Appeal from the Order of the Superior Court dated September 30, 1986, at No. 344 Pittsburgh 1985, affirming the judgment of sentence entered on February 22, 1985, in the Court of Common Pleas of Allegheny County, Pennsylvania, Criminal Division, at Nos. CC8311777A & CC8312190A. 361 Pa. Super. 635; 517 A.2d 1365 (1986).
Thomas J. Schuchert Vicki Kuftic Horne Thomas Schuchert & Associates, Pittsburgh, for appellant.
Robert E. Colville, Dist. Atty., Robert L. Eberhardt, Deputy Dist. Atty., and Dora A. De Courcy, Asst. Dist. Atty., Pittsburgh, for appellee.
Nix, C.j., and Larsen, Flaherty, McDermott, Zappala, Papadakos and Stout, JJ. Larsen, J., files a dissenting opinion.
In this appeal from judgment of sentence imposed following appellant Ronald C. Lenhart's conviction of homicide by
vehicle while driving under the influence (DUI), a violation of 75 Pa.C.S. § 3735, we confront the question of whether the trial judge improperly based his finding of guilt on inadequate proof that appellant's drunk driving caused the death of another motorist. We hold that, on the record in this case, there was insufficient evidence to prove the requisite causation beyond a reasonable doubt, and that appellant's homicide conviction must be set aside.
A fatal head-on collision occurred at 2:00 a.m. on November 19, 1983, on a two-lane highway in South Fayette Township, Allegheny County, Pennsylvania. William Bateman, driver of the northbound vehicle, died as the result of injuries received when his car collided with the southbound vehicle driven by appellant. Appellant, injured in the accident, was taken to a hospital where a blood sample was taken; analysis disclosed a blood alcohol content of 0.21%. Mr. Bateman's blood was also analyzed, and it contained no alcohol.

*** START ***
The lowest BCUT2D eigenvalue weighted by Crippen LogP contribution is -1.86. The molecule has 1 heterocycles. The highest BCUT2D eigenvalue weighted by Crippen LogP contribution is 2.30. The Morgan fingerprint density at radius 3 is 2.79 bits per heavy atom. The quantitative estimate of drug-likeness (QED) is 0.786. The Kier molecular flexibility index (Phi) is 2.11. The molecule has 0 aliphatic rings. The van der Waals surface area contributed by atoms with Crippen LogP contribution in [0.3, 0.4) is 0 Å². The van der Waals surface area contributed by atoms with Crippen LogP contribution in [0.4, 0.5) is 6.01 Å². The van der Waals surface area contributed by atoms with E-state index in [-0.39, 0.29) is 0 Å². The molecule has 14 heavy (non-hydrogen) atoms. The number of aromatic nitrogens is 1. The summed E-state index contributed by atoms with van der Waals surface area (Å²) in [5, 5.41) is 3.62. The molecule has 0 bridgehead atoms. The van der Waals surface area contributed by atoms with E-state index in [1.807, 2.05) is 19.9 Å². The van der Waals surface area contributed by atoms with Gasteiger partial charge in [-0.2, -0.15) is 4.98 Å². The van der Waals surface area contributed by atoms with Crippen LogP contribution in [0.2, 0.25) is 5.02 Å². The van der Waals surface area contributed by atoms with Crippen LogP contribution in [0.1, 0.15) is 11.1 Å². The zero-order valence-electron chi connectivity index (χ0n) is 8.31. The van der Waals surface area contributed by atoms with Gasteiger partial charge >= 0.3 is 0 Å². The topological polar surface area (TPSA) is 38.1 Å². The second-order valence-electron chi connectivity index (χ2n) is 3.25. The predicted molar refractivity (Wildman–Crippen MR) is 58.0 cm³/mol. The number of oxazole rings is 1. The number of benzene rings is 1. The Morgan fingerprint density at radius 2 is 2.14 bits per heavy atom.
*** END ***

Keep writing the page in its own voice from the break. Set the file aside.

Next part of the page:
There were no eyewitnesses to the accident. The police investigation was conducted by an officer who had little experience with head-on collisions, and the Commonwealth produced no evidence from an accident reconstruction expert, nor, indeed, from any expert witness whatever.
The Commonwealth developed, through photographs and the testimony of the investigating officer, that there were no skid marks, that debris from the collision was scattered equally across both lanes of travel, and that both vehicles came to rest in their respective lanes, except that the rear of appellant's vehicle overhung the center line by somewhat less than two feet. Witnesses established that appellant had been observed drinking between three and six servings of beer at a restaurant and bar during a two-hour period preceeding the accident.
Based on the investigation and the blood test, appellant was charged with five motor vehicle offenses: 1) homicide by vehicle, 75 Pa.C.S. § 3732; 2) reckless driving, 75 Pa.C.S. § 3714; 3) driving on the wrong side of the ...